Jake hauled himself up out of his seat and patted me on the back as he passed headed for the hatch at the back.
“Keep your eyes open and your blasters ready,” he instructed.
“This way,” Rudd’ard motioned with a hand as we stepped out of the pod.
Mul’drak sat on his haunches to one side, his tail curled around his feet like a large black cat. His intention was to obviously bring up the rear until Jake motioned for him to proceed. His unusual speckled eyes squinted, but he rose, turned and entered the cave ahead of Jake flicking his tail from side to side.
The interior of the cave was breathtaking. It was like walking into a massive geode. The ceiling and walls were covered with crystals that ranged in color from clear, through pale blue, to deep azure like the rock of the mountain outside. Jake walked to the nearest wall and laid his hand on one of the crystals thrusting out.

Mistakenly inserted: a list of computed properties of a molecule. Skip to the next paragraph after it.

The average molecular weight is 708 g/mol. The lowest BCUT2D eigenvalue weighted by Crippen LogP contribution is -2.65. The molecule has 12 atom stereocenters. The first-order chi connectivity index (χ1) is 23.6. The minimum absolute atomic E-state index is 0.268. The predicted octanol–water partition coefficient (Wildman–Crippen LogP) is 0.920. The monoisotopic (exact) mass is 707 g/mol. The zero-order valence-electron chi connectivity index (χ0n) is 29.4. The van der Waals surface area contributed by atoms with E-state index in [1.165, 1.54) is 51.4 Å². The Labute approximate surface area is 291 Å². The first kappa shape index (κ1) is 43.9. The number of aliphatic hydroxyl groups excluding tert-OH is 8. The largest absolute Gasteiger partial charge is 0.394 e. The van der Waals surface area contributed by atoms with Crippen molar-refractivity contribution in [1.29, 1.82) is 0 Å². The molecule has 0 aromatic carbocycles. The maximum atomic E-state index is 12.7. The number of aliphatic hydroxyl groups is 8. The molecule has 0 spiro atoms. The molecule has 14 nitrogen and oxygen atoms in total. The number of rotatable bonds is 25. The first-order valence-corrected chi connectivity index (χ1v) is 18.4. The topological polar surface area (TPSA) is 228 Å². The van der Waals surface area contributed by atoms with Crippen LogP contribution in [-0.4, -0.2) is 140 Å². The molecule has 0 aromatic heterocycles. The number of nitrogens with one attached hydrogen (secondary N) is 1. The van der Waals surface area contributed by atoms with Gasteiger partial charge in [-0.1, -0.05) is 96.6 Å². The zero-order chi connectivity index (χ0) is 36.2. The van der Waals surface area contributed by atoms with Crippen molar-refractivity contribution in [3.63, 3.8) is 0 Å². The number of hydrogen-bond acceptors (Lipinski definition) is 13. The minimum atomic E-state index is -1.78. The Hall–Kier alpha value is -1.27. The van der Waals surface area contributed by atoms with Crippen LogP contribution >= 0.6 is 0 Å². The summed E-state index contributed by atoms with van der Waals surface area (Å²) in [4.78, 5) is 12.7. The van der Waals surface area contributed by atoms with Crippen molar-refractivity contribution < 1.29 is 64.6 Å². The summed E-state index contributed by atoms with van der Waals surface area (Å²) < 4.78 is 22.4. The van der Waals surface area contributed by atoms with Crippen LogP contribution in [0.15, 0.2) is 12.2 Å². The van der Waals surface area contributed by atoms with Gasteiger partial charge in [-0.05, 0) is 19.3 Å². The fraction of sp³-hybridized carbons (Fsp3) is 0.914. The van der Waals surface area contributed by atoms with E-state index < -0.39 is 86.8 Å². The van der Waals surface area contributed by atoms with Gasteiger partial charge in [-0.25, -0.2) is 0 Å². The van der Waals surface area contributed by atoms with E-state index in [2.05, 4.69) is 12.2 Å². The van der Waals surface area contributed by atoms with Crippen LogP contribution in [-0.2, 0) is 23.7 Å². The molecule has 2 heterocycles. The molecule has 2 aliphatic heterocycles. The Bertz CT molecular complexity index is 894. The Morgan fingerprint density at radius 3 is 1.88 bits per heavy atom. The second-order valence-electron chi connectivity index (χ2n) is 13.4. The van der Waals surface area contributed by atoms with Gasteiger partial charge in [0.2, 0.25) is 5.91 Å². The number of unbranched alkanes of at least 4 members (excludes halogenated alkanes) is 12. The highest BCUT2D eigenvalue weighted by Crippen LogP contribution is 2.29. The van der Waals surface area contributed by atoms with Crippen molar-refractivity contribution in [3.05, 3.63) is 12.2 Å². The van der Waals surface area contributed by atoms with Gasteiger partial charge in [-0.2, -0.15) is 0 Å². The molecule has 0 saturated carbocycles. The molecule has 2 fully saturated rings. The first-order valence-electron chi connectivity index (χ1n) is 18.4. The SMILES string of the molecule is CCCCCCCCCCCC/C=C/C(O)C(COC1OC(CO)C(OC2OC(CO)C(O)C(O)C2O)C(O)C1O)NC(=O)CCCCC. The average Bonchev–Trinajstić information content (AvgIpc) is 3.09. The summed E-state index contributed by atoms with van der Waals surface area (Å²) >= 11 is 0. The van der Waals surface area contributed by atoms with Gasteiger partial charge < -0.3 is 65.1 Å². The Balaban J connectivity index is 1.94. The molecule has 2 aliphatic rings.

“Galnon,” he said in awe, “gem quality.”
Mul’drak growled deep in his throat. The growl echoed off the walls making it louder and more ominous. He ruffled his wings in agitation and then settled them back into place at his sides. As Arr had told them, he obviously did not trust humanoids.
Jake dropped his hand and moved back to join Arr and me following in Rudd’ard’s wake deeper into the cave.
Galnon was a crystal used in just about everything in the known verse. It was worth a lot of money. The stone was used much like diamonds were used on earth centuries ago. There were crystals from industrial to precious gem grade. Usually a galnon planet developed between two suns. The extreme heat of the two suns was what caused the formation of the crystals. When a planet was found it was often mined until nothing but a shell was left before the mining company moved on to another. I hadn’t seen two suns for this solar system.